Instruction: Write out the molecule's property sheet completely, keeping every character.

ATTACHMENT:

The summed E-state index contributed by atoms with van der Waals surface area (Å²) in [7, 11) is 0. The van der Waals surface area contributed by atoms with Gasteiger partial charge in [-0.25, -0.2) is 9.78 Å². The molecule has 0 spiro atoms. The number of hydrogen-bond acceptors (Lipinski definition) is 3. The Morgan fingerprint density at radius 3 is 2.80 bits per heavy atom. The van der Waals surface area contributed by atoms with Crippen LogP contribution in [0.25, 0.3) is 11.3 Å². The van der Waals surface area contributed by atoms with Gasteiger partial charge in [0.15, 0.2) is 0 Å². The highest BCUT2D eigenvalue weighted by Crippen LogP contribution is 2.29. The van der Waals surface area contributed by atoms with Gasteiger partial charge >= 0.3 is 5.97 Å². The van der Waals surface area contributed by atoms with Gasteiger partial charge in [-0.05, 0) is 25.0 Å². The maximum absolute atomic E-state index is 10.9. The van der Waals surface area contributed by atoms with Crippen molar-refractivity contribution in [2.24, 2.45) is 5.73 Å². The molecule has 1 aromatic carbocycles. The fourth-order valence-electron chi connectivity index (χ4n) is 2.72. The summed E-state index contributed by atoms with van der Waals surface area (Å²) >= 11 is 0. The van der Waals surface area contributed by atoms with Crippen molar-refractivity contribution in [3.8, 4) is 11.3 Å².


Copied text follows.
The summed E-state index contributed by atoms with van der Waals surface area (Å²) in [7, 11) is 0. The van der Waals surface area contributed by atoms with Gasteiger partial charge in [-0.25, -0.2) is 9.78 Å². The molecule has 0 spiro atoms. The number of hydrogen-bond acceptors (Lipinski definition) is 3. The Morgan fingerprint density at radius 3 is 2.80 bits per heavy atom. The van der Waals surface area contributed by atoms with Crippen LogP contribution in [0.25, 0.3) is 11.3 Å². The van der Waals surface area contributed by atoms with Gasteiger partial charge in [0.15, 0.2) is 0 Å². The highest BCUT2D eigenvalue weighted by Crippen LogP contribution is 2.29. The van der Waals surface area contributed by atoms with Gasteiger partial charge >= 0.3 is 5.97 Å². The van der Waals surface area contributed by atoms with Gasteiger partial charge in [-0.05, 0) is 25.0 Å². The maximum absolute atomic E-state index is 10.9. The van der Waals surface area contributed by atoms with Crippen molar-refractivity contribution in [2.24, 2.45) is 5.73 Å². The molecule has 1 aromatic carbocycles. The fourth-order valence-electron chi connectivity index (χ4n) is 2.72. The summed E-state index contributed by atoms with van der Waals surface area (Å²) >= 11 is 0. The van der Waals surface area contributed by atoms with Crippen molar-refractivity contribution in [3.8, 4) is 11.3 Å².